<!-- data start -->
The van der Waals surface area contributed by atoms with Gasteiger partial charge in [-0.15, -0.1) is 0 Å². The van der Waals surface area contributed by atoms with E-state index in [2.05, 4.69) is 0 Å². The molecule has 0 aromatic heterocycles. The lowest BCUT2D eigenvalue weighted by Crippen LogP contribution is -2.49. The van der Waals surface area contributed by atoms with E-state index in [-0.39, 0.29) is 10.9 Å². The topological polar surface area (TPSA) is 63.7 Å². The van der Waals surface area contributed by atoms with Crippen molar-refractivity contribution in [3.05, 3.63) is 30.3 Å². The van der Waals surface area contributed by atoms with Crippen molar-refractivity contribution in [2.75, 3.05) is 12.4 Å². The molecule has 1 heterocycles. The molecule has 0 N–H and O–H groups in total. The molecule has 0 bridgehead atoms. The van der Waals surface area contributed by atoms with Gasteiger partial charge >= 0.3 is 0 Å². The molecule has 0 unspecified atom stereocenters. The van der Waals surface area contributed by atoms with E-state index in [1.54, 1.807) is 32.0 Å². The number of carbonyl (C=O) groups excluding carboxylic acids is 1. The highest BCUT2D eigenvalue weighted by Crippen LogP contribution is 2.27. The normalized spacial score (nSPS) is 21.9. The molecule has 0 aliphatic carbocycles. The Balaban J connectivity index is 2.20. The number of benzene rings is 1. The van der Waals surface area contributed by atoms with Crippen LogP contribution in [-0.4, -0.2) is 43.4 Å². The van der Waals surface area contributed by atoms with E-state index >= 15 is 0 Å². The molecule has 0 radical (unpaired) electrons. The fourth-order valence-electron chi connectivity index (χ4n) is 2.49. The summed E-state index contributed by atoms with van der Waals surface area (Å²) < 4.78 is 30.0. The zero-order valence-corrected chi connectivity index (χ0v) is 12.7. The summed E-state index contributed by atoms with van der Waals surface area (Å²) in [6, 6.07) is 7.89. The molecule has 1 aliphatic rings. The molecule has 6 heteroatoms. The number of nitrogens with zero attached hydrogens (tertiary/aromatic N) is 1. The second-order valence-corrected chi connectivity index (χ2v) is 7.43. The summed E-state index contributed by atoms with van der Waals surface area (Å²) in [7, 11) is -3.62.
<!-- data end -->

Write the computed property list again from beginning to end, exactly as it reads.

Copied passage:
The van der Waals surface area contributed by atoms with Gasteiger partial charge in [-0.15, -0.1) is 0 Å². The van der Waals surface area contributed by atoms with E-state index in [2.05, 4.69) is 0 Å². The molecule has 0 aromatic heterocycles. The lowest BCUT2D eigenvalue weighted by Crippen LogP contribution is -2.49. The van der Waals surface area contributed by atoms with E-state index in [-0.39, 0.29) is 10.9 Å². The topological polar surface area (TPSA) is 63.7 Å². The van der Waals surface area contributed by atoms with Crippen molar-refractivity contribution in [3.05, 3.63) is 30.3 Å². The van der Waals surface area contributed by atoms with Crippen molar-refractivity contribution in [2.75, 3.05) is 12.4 Å². The molecule has 1 heterocycles. The molecule has 0 N–H and O–H groups in total. The molecule has 0 bridgehead atoms. The van der Waals surface area contributed by atoms with Gasteiger partial charge >= 0.3 is 0 Å². The molecule has 0 unspecified atom stereocenters. The van der Waals surface area contributed by atoms with E-state index in [1.54, 1.807) is 32.0 Å². The number of carbonyl (C=O) groups excluding carboxylic acids is 1. The highest BCUT2D eigenvalue weighted by Crippen LogP contribution is 2.27. The normalized spacial score (nSPS) is 21.9. The molecule has 0 aliphatic carbocycles. The Balaban J connectivity index is 2.20. The number of benzene rings is 1. The van der Waals surface area contributed by atoms with Crippen LogP contribution in [-0.4, -0.2) is 43.4 Å². The van der Waals surface area contributed by atoms with E-state index >= 15 is 0 Å². The molecule has 0 radical (unpaired) electrons. The fourth-order valence-electron chi connectivity index (χ4n) is 2.49. The summed E-state index contributed by atoms with van der Waals surface area (Å²) < 4.78 is 30.0. The zero-order valence-corrected chi connectivity index (χ0v) is 12.7. The summed E-state index contributed by atoms with van der Waals surface area (Å²) in [6, 6.07) is 7.89. The molecule has 1 aliphatic rings. The molecule has 6 heteroatoms. The number of nitrogens with zero attached hydrogens (tertiary/aromatic N) is 1. The second-order valence-corrected chi connectivity index (χ2v) is 7.43. The summed E-state index contributed by atoms with van der Waals surface area (Å²) in [7, 11) is -3.62.